salmon and tomatoes en papillote

I am currently in Chicago and the whole family is buzzing with preparations as we get ready to celebrate my little brother’s upcoming wedding. In fact, I had previously thought that we would be too busy to participate in French Fridays with Dorie this week, but then we had one surprisingly quiet evening, and my husband and I volunteered to cook dinner for the family. So, with my father snapping pictures, we made Dorie’s Salmon & Tomatoes en Papillote.

En papillote means that the fish is cooked in a little individual aluminum foil purse, which has been sealed up with a little oil & seasonings. I admit that I have tried this method before without success. I don’t know what I am doing wrong, but my fish never seems to cook in the given time. In fact, last time I tried this in my apartment in Germany, my fish came out looking more like sushi. With Dorie’s recipe I also found the fish undercooked after the given time (and I am usually one who likes my fish barely cooked) but we popped it back in the oven for a few minutes more and that seemed to do the trick. My father was wondering if this had anything to do with which side of the foil was facing out, does anyone else have any experience with this?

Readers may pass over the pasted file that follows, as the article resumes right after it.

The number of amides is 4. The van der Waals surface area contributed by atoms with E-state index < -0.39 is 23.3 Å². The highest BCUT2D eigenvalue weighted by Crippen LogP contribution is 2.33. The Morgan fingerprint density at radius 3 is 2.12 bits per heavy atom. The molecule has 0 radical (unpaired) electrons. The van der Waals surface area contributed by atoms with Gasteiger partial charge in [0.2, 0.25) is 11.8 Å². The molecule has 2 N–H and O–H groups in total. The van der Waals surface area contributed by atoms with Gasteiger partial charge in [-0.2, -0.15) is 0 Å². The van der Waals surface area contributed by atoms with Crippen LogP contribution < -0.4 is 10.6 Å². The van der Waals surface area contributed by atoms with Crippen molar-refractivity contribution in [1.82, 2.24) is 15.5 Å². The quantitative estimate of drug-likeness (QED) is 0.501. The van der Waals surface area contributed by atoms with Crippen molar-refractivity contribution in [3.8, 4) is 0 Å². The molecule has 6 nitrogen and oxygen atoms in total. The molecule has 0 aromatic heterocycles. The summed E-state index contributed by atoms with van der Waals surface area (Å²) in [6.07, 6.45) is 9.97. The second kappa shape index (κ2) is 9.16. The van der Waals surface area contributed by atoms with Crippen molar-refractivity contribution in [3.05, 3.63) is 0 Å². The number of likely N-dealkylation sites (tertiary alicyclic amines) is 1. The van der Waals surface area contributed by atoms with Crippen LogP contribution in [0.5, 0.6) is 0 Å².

But in the end, with just a little more cooking time we sat down to a delicious piece of fish. The salmon was beautiful to look at and, more importantly, very tasty! We will definitely be cooking this one again.

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4 Responses to salmon and tomatoes en papillote

  1. Eileen says:

    You could always do an experiment with two pieces, so that each is sitting on a different side of the foil, and see if one cooks differently from the other. I have no idea if that would make a difference. I always just cough timing variations up to differences in the stove + thickness of the fish, etc. Better to be undercooked than overcooked, because you can always fix undercooked! Good job rescuing your dish. And congrats on your brothers wedding. Enjoy!

  2. Cher says:

    Congrats on the upcoming family wedding. Enjoy.
    The side of foil shouldn’t matter – it just may be a factor of the thickness of the fish (also, it may depend on the guage of the foil you are using – I have noticed that it takes a little longer when I use a heavier duty foil than when I use a standard foil).
    Glad you enjoyed!

  3. Adriana says:

    How great for your family to step up and help you with the different aspects of Dorie-blogging. I recall hearing years ago that whenever one cooks with foil, the opaque side should be outside, the shiny towards the food.

  4. Teresa says:

    I agree with Adriana, the shiny side out can reflect some of the heat. It shouldn’t make that much of a difference, though. I’m glad you were able to share this dish with your family and that it came out all right in the end.

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